As this blog's faithful readers know, son Jesse recently published a book. Somehow, his moving introduction to that book dealing with his grandfather, also published online as an article, garnered the attention of one Mr. Michael Carroll, creator and editor of an amateur radio memorial site called the National Silent Key Archive. Mr. Carroll wrote to Jesse, as follows:
I invite you to set up a ham radio silent key memorial page for your grand dad at the National Silent Key Archive. Working with only the few bits of info your provided in your article,
"The Content of Your Communication Is What's Important - Not What Carries It"I came up with two possible call signs for your grand dad.
W9IV and W4PQA. These two links will take you directly to each call sign page respectively.
Once at the correct page, you can add photos, an obituary or biography, and attach other documents, like copies of his license, QSL card, or additional photos.
If neither of these call signs was your grand father's, I might be able to dig a bit deeper if you provided a bit more info about your grand father; location (QTH) and exact birth date, etc.
Michael Carroll - N4MC
Founder, The National Silent Key Archive
Jesse asked me to respond. I have just done so:
Dear Mr. Carroll,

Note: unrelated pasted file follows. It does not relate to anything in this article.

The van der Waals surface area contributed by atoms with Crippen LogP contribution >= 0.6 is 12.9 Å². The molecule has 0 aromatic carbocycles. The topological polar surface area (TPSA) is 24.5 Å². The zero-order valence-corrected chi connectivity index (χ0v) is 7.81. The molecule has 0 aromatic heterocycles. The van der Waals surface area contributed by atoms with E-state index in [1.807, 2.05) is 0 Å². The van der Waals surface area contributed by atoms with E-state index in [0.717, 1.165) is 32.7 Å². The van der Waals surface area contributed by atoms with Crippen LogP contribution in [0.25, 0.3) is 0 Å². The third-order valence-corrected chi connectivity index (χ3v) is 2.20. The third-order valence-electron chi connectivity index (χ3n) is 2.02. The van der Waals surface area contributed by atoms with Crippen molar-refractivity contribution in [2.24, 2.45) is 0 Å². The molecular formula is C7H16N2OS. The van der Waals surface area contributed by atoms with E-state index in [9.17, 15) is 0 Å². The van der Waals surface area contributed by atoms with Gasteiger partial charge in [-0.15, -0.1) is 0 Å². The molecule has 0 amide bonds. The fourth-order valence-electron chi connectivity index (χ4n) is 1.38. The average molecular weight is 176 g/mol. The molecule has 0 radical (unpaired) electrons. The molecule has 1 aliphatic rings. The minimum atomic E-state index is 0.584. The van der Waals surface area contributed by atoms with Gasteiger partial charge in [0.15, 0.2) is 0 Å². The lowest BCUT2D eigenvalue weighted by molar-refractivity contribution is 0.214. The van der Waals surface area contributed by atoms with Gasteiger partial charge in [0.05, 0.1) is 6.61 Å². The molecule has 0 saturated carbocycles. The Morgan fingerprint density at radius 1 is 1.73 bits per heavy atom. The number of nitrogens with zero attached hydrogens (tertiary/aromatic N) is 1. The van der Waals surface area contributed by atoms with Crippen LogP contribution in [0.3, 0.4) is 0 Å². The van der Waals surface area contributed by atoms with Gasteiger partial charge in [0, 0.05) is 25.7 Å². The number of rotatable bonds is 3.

I am replying to your thoughtful and accurate research report to my son, Jesse (J.S.) McDougall, which he has forwarded to me. Indeed, my Dad was W9IV, formerly W9CVQ, back when he was operating from the Chicago area, between 1948 and about 1987.At my office I have, I believe, one of Mac's QSL cards, If I can find it, I will scan it and send it to you.I am attaching a photo of Mac, and one of his grave marker. Here is a brief summary of my memories regarding Dad's long history in ham radio.Dugald Stewart "Mac" McDougallBorn May 15, 1916, and raised in Indianapolis, Indiana, Mac's boyhood hobby was building radios, which led to his learning Morse Code and getting an amateur radio license in 1929, when he was 13 years old. He held that license continuously until his death at age 91, on September 15, 2007. The son of George McDougall, a railroad freight agent, and Effie Barclay McDougall, a high school math teacher, the precocious Mac entered the University of Chicago at age 15, took a 6-year program that included both undergraduate and law schools, and graduated in 1937, at age 21, near the top of his law school class, with both a B.A. in history and a J.D.As a boy in Wilmette, I used to sit in the basement next to Mac's workbench, watching as he soldered and fiddled, modifying or repairing the surplus WWII military radios that were then his favorite toys. Thus, I heard lots of stories. One of the best stories Mac told about the effect of amateur radio on his life had to do with his four years in the U. S. Navy during World War II. To the best of my memory, it went like this:Shortly after Pearl Harbor, I volunteered for the Navy's Officer Candidate School. ("Why the Navy, Daddy?") My father had told me that the food was better in the Navy.